#Harambe: My Sorrow and Sense

He was a beautiful animal.  He had a reputable character.  Yet when faced with the probability of him causing harm to a young boy – no matter how the child ended up in the enclosure – Harambe’s life was ended.

It is a shame, I agree.   But his death isn’t sense less.

I say this from the perspective of being bit by an unknown dog just a few days ago.   It and a partner were happily minding their business and I, having never seen them before despite almost daily travel of this particular path, veered to the far side of the path as I approached them to give them plenty of space as I passed.   I took maybe four or five steps after passing them and just thought to myself that we had navigated each other successfully when I was surprised by a pair of jaws latching onto my back upper right thigh.   During my research into dog bite trauma and care, I found that most dog bites occur between known animals and their victims – that is family dogs.

Even those animals that we’ve spent thousands of years domesticating and deem our ‘best friend’ can be unpredictable and dangerous.

There’s the realm of possibility, where anything can happen.  There’s the realm of probability where the odds favor that certain things will and do happen.

There is no way of knowing what would have happened, we can only estimate the probability of what could happen with Harambe and the child.    In this instance the probability that the boy was in danger was infinitely increased due to the age of the child – I’ve helped raised three boys, a four year old man cub is almost as unpredictable as a wild, albeit reputably gentle, gorilla.    The combination of the two was volatile and that is why Harambe lost his life.   Statistically speaking, the zoo personnel used common sense.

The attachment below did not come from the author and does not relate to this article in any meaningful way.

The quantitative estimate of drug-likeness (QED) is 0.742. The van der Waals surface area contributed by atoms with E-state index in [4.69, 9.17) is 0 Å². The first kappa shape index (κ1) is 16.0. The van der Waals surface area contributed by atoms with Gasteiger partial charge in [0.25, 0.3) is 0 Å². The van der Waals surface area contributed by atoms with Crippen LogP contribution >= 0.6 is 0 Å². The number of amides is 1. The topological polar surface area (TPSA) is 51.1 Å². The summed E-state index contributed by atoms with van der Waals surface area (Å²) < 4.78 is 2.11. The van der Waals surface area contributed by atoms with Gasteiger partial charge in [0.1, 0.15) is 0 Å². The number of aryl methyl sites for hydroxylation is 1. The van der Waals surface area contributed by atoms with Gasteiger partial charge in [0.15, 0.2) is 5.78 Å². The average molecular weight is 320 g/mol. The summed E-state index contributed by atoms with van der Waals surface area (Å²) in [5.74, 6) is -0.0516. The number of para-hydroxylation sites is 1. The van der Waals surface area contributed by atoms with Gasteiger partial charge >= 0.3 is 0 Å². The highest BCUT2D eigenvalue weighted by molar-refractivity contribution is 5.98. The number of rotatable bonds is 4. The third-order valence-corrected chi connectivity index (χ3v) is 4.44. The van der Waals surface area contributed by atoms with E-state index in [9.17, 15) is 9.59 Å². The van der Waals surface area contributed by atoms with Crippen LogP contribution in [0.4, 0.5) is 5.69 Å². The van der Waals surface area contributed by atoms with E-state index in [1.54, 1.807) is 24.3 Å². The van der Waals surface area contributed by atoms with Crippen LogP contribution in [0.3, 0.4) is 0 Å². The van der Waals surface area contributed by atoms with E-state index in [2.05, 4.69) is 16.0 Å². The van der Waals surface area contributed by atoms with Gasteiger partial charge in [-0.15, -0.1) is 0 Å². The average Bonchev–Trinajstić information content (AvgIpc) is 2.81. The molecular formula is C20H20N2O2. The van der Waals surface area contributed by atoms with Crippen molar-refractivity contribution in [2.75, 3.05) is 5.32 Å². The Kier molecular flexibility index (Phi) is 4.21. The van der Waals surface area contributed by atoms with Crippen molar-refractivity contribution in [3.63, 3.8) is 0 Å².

I am sorry that Harambe had to die, especially in the way his demise came about.  It wasn’t


photo courtesy cincinnatizoo.org

graceful, it wasn’t befitting of his life testimony, it wasn’t dignified as he apparently was.  I understand the anger expressed at his untimely death.

However, the probability that we would be having an entirely different conversation surrounding the death or severe injury of the boy is high if any other course of action were taken.   As I can readily attest, even our most domesticated friends are unpredictable at times, let alone a gorilla facing the stress of a stranger in its enclosure, an anxious audience, and a scared child.







About Frankie Wallace

Frankie earned her BA in History from CSU Chico. Her writing includes current events as well as self published fiction and a children's book she is publishing. She lives in northern California with one husband, two dogs, and three boys. Frankie is an avid cooker, reader, hiker, and napper. View all posts by Frankie Wallace

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